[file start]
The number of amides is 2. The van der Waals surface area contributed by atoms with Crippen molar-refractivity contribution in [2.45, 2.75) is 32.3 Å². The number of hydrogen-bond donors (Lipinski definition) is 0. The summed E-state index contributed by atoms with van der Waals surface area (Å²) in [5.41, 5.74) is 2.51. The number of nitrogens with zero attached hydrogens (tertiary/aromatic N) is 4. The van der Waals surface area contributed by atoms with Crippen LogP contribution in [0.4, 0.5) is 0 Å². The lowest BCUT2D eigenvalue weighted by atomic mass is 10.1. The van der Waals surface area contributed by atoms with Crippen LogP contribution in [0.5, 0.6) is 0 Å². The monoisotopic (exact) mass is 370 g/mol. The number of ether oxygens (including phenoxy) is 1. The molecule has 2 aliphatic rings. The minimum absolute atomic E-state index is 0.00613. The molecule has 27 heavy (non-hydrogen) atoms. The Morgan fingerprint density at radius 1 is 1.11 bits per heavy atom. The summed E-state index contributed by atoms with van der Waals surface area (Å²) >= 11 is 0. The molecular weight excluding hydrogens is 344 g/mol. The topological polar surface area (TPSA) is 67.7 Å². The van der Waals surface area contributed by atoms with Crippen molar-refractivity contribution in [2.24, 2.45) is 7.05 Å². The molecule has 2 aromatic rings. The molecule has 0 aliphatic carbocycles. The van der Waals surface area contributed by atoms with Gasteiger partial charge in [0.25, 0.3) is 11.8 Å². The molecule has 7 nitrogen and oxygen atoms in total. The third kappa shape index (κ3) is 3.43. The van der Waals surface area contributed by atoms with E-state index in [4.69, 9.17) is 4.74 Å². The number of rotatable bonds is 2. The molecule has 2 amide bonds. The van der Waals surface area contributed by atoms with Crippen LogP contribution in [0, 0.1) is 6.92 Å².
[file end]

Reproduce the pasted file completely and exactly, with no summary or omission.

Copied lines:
The number of amides is 2. The van der Waals surface area contributed by atoms with Crippen molar-refractivity contribution in [2.45, 2.75) is 32.3 Å². The number of hydrogen-bond donors (Lipinski definition) is 0. The summed E-state index contributed by atoms with van der Waals surface area (Å²) in [5.41, 5.74) is 2.51. The number of nitrogens with zero attached hydrogens (tertiary/aromatic N) is 4. The van der Waals surface area contributed by atoms with Crippen LogP contribution in [0.4, 0.5) is 0 Å². The lowest BCUT2D eigenvalue weighted by atomic mass is 10.1. The van der Waals surface area contributed by atoms with Crippen LogP contribution in [0.5, 0.6) is 0 Å². The monoisotopic (exact) mass is 370 g/mol. The number of ether oxygens (including phenoxy) is 1. The molecule has 2 aliphatic rings. The minimum absolute atomic E-state index is 0.00613. The molecule has 27 heavy (non-hydrogen) atoms. The Morgan fingerprint density at radius 1 is 1.11 bits per heavy atom. The summed E-state index contributed by atoms with van der Waals surface area (Å²) >= 11 is 0. The molecular weight excluding hydrogens is 344 g/mol. The topological polar surface area (TPSA) is 67.7 Å². The van der Waals surface area contributed by atoms with Crippen molar-refractivity contribution in [2.24, 2.45) is 7.05 Å². The molecule has 2 aromatic rings. The molecule has 0 aliphatic carbocycles. The van der Waals surface area contributed by atoms with Gasteiger partial charge in [0.25, 0.3) is 11.8 Å². The molecule has 7 nitrogen and oxygen atoms in total. The third kappa shape index (κ3) is 3.43. The van der Waals surface area contributed by atoms with E-state index in [4.69, 9.17) is 4.74 Å². The number of rotatable bonds is 2. The molecule has 2 amide bonds. The van der Waals surface area contributed by atoms with Crippen LogP contribution in [0, 0.1) is 6.92 Å².